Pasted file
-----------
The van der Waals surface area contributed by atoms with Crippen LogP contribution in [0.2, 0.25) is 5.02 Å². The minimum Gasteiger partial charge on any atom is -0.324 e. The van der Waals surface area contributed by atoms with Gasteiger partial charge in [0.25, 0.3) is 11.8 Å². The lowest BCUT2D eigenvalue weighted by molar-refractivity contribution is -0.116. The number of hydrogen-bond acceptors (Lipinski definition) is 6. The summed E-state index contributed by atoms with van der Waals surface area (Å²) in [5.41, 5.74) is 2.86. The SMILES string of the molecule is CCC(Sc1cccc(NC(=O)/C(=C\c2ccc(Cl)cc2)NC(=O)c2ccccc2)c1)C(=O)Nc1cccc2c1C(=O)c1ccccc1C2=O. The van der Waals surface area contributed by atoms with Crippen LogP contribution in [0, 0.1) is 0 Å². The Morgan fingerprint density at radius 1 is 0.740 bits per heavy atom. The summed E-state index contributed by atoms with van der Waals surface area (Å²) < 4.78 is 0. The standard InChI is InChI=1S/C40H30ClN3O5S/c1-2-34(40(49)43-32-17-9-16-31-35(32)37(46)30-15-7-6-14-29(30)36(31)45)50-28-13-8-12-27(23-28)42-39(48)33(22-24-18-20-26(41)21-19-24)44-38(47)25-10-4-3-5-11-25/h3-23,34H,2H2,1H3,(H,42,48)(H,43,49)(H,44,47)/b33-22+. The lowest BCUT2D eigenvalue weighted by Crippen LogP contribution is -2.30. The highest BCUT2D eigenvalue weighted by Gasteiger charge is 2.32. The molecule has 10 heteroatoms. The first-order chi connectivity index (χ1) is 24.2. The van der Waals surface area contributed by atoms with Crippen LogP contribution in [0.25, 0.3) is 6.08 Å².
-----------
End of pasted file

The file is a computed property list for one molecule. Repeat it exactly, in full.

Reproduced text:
The van der Waals surface area contributed by atoms with Crippen LogP contribution in [0.2, 0.25) is 5.02 Å². The minimum Gasteiger partial charge on any atom is -0.324 e. The van der Waals surface area contributed by atoms with Gasteiger partial charge in [0.25, 0.3) is 11.8 Å². The lowest BCUT2D eigenvalue weighted by molar-refractivity contribution is -0.116. The number of hydrogen-bond acceptors (Lipinski definition) is 6. The summed E-state index contributed by atoms with van der Waals surface area (Å²) in [5.41, 5.74) is 2.86. The SMILES string of the molecule is CCC(Sc1cccc(NC(=O)/C(=C\c2ccc(Cl)cc2)NC(=O)c2ccccc2)c1)C(=O)Nc1cccc2c1C(=O)c1ccccc1C2=O. The van der Waals surface area contributed by atoms with Crippen LogP contribution in [0, 0.1) is 0 Å². The Morgan fingerprint density at radius 1 is 0.740 bits per heavy atom. The summed E-state index contributed by atoms with van der Waals surface area (Å²) < 4.78 is 0. The standard InChI is InChI=1S/C40H30ClN3O5S/c1-2-34(40(49)43-32-17-9-16-31-35(32)37(46)30-15-7-6-14-29(30)36(31)45)50-28-13-8-12-27(23-28)42-39(48)33(22-24-18-20-26(41)21-19-24)44-38(47)25-10-4-3-5-11-25/h3-23,34H,2H2,1H3,(H,42,48)(H,43,49)(H,44,47)/b33-22+. The lowest BCUT2D eigenvalue weighted by Crippen LogP contribution is -2.30. The highest BCUT2D eigenvalue weighted by Gasteiger charge is 2.32. The molecule has 10 heteroatoms. The first-order chi connectivity index (χ1) is 24.2. The van der Waals surface area contributed by atoms with Crippen LogP contribution in [0.25, 0.3) is 6.08 Å².